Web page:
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Around the Jewish World Cell Phone Theft in Paris Leads to Attack at a Kosher Pizzeria

June 22, 2005
See Original Daily Bulletin From This Date

The theft of a cell phone has upset the fragile coexistence in a Paris neighborhood of Jews and Arabs of North African origin. After they were caught stealing a cell phone Monday night, local Arab and African youths gathered to throw bottles at clients of a kosher pizzeria.

Several people were treated at a local hospital for cuts and bruises. Police arrived on the scene and reportedly made several arrests.

According to witness Rafi Fima, who was eating dinner with his wife at the La Marina pizzeria, several youths had stolen a cell phone off a table at a restaurant nearby and were running by the Marina when a client decided to give chase. He managed to retrieve the phone, but the youths, all Paris-born North African Arabs and African blacks, returned five minutes later.

“There were maybe 10 of them who came back and started throwing bottles at people seated outside,” Fima said. “Women and children were hit. People were screaming.

“It’s a miracle that nobody was really hurt badly,” he continued. “One guy I know received four stitches above his eye in the hospital, and I saw a woman whose shoulder was cut badly.”

Fima said it was an unusual occurrence.

“The local Arab and black kids always hang out together on the street, and the Jewish kids hang out separately from them, but there is never any fighting,” he said. “Everybody knows everybody else. Restaurant clients are always warned never to leave the cell phones on the tables outdoors, because there have been thefts, like anywhere in Paris.

“What was different this time was that someone decided to chase them and get the phone back,” he said. “It is really a shame, because these restaurants are really a model of coexistence between the different communities.”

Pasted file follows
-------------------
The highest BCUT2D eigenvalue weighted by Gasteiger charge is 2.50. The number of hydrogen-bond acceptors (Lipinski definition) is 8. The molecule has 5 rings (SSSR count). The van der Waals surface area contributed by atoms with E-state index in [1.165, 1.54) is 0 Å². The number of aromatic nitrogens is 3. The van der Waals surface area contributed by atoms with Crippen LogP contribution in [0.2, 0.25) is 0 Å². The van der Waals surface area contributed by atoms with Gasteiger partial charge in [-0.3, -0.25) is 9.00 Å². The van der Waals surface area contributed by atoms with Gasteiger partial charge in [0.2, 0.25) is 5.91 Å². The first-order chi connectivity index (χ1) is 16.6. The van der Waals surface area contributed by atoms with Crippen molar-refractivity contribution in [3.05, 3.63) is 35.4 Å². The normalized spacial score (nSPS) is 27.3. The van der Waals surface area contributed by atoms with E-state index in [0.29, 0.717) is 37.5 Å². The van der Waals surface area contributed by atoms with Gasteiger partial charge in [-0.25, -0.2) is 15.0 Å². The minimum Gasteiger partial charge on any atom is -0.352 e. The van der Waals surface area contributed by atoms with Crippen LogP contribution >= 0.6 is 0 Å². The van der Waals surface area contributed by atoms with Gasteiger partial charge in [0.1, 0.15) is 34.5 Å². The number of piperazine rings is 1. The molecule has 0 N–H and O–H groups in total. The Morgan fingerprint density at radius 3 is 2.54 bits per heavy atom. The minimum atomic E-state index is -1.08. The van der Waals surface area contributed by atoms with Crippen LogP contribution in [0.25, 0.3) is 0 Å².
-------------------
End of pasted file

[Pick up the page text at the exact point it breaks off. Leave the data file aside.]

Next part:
The strip where La Marina is located has filled up in the past 10 years with kosher Tunisian restaurants, mostly pizzerias, and kosher supermarkets selling Israeli food and wine. There also are synagogues and Jewish and Muslim community centers in the area.

At midday and at night, restaurants’ outdoor terraces fill with customers from different communities, though North African Jews usually dominate the scene.

“Jews and Arabs and Africans all work together in the restaurants,” said Fima, who was born in Morocco. “We watch football matches together. For those of us who are born in North Africa, we have no problems getting along. For the kids born here, it’s another story.”

“Is this an anti-Semitic act?” wondered Alain Sitbon, who lives upstairs from the Marina. “Who knows? Most of the customers here last night were Jewish. The man whose phone was grabbed was Jewish. But most people get along well here. These restaurants really are models of coexistence. But the Arab kids are looking for trouble today.”

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